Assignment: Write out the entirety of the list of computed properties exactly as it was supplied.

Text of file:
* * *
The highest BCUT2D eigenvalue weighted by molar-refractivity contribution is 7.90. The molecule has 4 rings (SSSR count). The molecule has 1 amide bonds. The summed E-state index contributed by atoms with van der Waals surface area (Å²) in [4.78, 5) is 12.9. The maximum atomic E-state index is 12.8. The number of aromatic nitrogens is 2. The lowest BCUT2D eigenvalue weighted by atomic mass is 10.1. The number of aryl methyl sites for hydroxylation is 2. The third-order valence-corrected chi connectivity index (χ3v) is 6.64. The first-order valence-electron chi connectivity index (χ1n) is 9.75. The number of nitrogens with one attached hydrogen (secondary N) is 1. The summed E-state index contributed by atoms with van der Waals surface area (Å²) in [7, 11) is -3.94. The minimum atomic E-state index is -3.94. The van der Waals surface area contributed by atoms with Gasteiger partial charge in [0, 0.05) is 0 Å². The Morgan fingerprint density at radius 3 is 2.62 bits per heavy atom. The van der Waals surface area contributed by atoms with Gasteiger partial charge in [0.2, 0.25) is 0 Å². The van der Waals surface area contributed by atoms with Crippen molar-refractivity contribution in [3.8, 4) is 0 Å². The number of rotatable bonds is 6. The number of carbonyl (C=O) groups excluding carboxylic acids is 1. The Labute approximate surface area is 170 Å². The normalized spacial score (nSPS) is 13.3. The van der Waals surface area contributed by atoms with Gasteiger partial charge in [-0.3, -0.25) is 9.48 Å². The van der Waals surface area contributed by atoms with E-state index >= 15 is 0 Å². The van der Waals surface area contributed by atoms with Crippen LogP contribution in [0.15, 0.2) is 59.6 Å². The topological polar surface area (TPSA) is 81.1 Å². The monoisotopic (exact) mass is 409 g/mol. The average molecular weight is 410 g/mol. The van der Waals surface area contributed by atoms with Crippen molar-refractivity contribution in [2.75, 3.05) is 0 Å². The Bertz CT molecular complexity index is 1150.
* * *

The highest BCUT2D eigenvalue weighted by molar-refractivity contribution is 7.90. The molecule has 4 rings (SSSR count). The molecule has 1 amide bonds. The summed E-state index contributed by atoms with van der Waals surface area (Å²) in [4.78, 5) is 12.9. The maximum atomic E-state index is 12.8. The number of aromatic nitrogens is 2. The lowest BCUT2D eigenvalue weighted by atomic mass is 10.1. The number of aryl methyl sites for hydroxylation is 2. The third-order valence-corrected chi connectivity index (χ3v) is 6.64. The first-order valence-electron chi connectivity index (χ1n) is 9.75. The number of nitrogens with one attached hydrogen (secondary N) is 1. The summed E-state index contributed by atoms with van der Waals surface area (Å²) in [7, 11) is -3.94. The minimum atomic E-state index is -3.94. The van der Waals surface area contributed by atoms with Gasteiger partial charge in [0, 0.05) is 0 Å². The Morgan fingerprint density at radius 3 is 2.62 bits per heavy atom. The van der Waals surface area contributed by atoms with Gasteiger partial charge in [0.2, 0.25) is 0 Å². The van der Waals surface area contributed by atoms with Crippen molar-refractivity contribution in [3.8, 4) is 0 Å². The number of rotatable bonds is 6. The number of carbonyl (C=O) groups excluding carboxylic acids is 1. The Labute approximate surface area is 170 Å². The normalized spacial score (nSPS) is 13.3. The van der Waals surface area contributed by atoms with Gasteiger partial charge in [-0.3, -0.25) is 9.48 Å². The van der Waals surface area contributed by atoms with E-state index >= 15 is 0 Å². The van der Waals surface area contributed by atoms with Crippen LogP contribution in [0.15, 0.2) is 59.6 Å². The topological polar surface area (TPSA) is 81.1 Å². The monoisotopic (exact) mass is 409 g/mol. The average molecular weight is 410 g/mol. The van der Waals surface area contributed by atoms with Crippen molar-refractivity contribution in [2.75, 3.05) is 0 Å². The Bertz CT molecular complexity index is 1150.